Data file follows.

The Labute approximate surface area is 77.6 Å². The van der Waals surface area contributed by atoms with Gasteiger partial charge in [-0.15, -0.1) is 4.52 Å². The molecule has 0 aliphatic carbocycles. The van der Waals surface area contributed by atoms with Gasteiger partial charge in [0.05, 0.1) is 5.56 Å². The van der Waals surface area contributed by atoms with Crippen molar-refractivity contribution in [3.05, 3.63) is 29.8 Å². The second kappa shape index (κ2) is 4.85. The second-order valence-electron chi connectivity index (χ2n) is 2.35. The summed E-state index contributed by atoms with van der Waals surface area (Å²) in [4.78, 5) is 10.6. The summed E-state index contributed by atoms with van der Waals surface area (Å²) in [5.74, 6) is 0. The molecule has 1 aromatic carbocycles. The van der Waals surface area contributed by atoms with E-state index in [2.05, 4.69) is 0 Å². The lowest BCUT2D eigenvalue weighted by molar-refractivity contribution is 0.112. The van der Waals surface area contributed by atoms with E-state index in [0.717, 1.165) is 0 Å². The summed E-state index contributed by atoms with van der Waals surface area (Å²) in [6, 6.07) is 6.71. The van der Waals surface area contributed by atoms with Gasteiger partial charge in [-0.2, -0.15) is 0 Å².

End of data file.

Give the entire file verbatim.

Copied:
The Labute approximate surface area is 77.6 Å². The van der Waals surface area contributed by atoms with Gasteiger partial charge in [-0.15, -0.1) is 4.52 Å². The molecule has 0 aliphatic carbocycles. The van der Waals surface area contributed by atoms with Gasteiger partial charge in [0.05, 0.1) is 5.56 Å². The van der Waals surface area contributed by atoms with Crippen molar-refractivity contribution in [3.05, 3.63) is 29.8 Å². The second kappa shape index (κ2) is 4.85. The second-order valence-electron chi connectivity index (χ2n) is 2.35. The summed E-state index contributed by atoms with van der Waals surface area (Å²) in [4.78, 5) is 10.6. The summed E-state index contributed by atoms with van der Waals surface area (Å²) in [5.74, 6) is 0. The molecule has 1 aromatic carbocycles. The van der Waals surface area contributed by atoms with E-state index in [2.05, 4.69) is 0 Å². The lowest BCUT2D eigenvalue weighted by molar-refractivity contribution is 0.112. The van der Waals surface area contributed by atoms with E-state index in [0.717, 1.165) is 0 Å². The summed E-state index contributed by atoms with van der Waals surface area (Å²) in [6, 6.07) is 6.71. The van der Waals surface area contributed by atoms with Gasteiger partial charge in [-0.2, -0.15) is 0 Å².